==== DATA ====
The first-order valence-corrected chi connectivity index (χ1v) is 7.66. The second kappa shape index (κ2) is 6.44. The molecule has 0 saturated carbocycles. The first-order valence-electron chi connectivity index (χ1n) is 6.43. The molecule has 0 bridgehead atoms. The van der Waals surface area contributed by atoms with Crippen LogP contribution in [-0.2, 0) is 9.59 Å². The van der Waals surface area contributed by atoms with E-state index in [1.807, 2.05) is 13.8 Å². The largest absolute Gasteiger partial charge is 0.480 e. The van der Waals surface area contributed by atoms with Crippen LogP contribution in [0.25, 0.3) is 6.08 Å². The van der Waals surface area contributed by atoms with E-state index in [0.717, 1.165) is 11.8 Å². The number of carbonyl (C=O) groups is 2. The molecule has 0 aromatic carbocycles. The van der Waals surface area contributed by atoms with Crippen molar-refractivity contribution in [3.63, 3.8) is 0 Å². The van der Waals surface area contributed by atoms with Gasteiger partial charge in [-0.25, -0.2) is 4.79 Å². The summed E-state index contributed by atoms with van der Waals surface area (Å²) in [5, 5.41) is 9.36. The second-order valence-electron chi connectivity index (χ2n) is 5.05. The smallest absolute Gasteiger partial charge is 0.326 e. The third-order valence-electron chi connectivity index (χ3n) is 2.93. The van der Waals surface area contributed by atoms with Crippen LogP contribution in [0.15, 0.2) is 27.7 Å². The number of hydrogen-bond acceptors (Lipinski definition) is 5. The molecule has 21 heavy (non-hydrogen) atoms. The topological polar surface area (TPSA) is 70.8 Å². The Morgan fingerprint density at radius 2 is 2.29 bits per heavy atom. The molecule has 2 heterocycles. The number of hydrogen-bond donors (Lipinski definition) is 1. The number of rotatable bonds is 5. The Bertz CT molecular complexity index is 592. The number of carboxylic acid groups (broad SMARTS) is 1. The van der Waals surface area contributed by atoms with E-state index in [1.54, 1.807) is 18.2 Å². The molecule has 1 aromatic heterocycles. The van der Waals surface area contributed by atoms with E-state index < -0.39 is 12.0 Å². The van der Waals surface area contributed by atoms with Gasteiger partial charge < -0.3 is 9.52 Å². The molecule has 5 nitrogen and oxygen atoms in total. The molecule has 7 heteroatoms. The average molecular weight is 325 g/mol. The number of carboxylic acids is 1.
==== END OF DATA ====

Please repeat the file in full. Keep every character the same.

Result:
The first-order valence-corrected chi connectivity index (χ1v) is 7.66. The second kappa shape index (κ2) is 6.44. The molecule has 0 saturated carbocycles. The first-order valence-electron chi connectivity index (χ1n) is 6.43. The molecule has 0 bridgehead atoms. The van der Waals surface area contributed by atoms with Crippen LogP contribution in [-0.2, 0) is 9.59 Å². The van der Waals surface area contributed by atoms with E-state index in [1.807, 2.05) is 13.8 Å². The largest absolute Gasteiger partial charge is 0.480 e. The van der Waals surface area contributed by atoms with Crippen LogP contribution in [0.25, 0.3) is 6.08 Å². The van der Waals surface area contributed by atoms with E-state index in [0.717, 1.165) is 11.8 Å². The number of carbonyl (C=O) groups is 2. The molecule has 0 aromatic carbocycles. The van der Waals surface area contributed by atoms with Crippen molar-refractivity contribution in [3.63, 3.8) is 0 Å². The van der Waals surface area contributed by atoms with Gasteiger partial charge in [-0.25, -0.2) is 4.79 Å². The summed E-state index contributed by atoms with van der Waals surface area (Å²) in [5, 5.41) is 9.36. The second-order valence-electron chi connectivity index (χ2n) is 5.05. The smallest absolute Gasteiger partial charge is 0.326 e. The third-order valence-electron chi connectivity index (χ3n) is 2.93. The van der Waals surface area contributed by atoms with Crippen LogP contribution in [0.15, 0.2) is 27.7 Å². The number of hydrogen-bond acceptors (Lipinski definition) is 5. The molecule has 21 heavy (non-hydrogen) atoms. The topological polar surface area (TPSA) is 70.8 Å². The Morgan fingerprint density at radius 2 is 2.29 bits per heavy atom. The molecule has 2 heterocycles. The number of hydrogen-bond donors (Lipinski definition) is 1. The number of rotatable bonds is 5. The Bertz CT molecular complexity index is 592. The number of carboxylic acid groups (broad SMARTS) is 1. The van der Waals surface area contributed by atoms with E-state index in [1.54, 1.807) is 18.2 Å². The molecule has 1 aromatic heterocycles. The van der Waals surface area contributed by atoms with E-state index < -0.39 is 12.0 Å². The van der Waals surface area contributed by atoms with Gasteiger partial charge < -0.3 is 9.52 Å². The molecule has 5 nitrogen and oxygen atoms in total. The molecule has 7 heteroatoms. The average molecular weight is 325 g/mol. The number of carboxylic acids is 1.